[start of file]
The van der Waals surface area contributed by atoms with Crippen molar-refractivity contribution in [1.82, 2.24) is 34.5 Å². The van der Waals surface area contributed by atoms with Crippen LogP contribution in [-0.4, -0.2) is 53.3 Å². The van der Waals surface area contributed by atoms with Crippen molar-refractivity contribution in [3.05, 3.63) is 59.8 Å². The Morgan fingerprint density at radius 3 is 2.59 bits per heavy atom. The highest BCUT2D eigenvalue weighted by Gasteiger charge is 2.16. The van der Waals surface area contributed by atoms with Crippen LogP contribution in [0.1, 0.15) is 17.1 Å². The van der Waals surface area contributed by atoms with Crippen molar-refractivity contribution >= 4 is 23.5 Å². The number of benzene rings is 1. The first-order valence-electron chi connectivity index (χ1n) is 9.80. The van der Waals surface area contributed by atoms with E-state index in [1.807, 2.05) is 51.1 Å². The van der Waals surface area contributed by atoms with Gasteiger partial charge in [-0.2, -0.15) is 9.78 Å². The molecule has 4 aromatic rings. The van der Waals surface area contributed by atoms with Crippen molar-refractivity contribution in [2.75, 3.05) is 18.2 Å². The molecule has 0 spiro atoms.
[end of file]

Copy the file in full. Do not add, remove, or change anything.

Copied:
The van der Waals surface area contributed by atoms with Crippen molar-refractivity contribution in [1.82, 2.24) is 34.5 Å². The van der Waals surface area contributed by atoms with Crippen LogP contribution in [-0.4, -0.2) is 53.3 Å². The van der Waals surface area contributed by atoms with Crippen molar-refractivity contribution in [3.05, 3.63) is 59.8 Å². The Morgan fingerprint density at radius 3 is 2.59 bits per heavy atom. The highest BCUT2D eigenvalue weighted by Gasteiger charge is 2.16. The van der Waals surface area contributed by atoms with Crippen LogP contribution in [0.1, 0.15) is 17.1 Å². The van der Waals surface area contributed by atoms with Crippen molar-refractivity contribution >= 4 is 23.5 Å². The number of benzene rings is 1. The first-order valence-electron chi connectivity index (χ1n) is 9.80. The van der Waals surface area contributed by atoms with E-state index in [1.807, 2.05) is 51.1 Å². The van der Waals surface area contributed by atoms with Gasteiger partial charge in [-0.2, -0.15) is 9.78 Å². The molecule has 4 aromatic rings. The van der Waals surface area contributed by atoms with Crippen molar-refractivity contribution in [2.75, 3.05) is 18.2 Å². The molecule has 0 spiro atoms.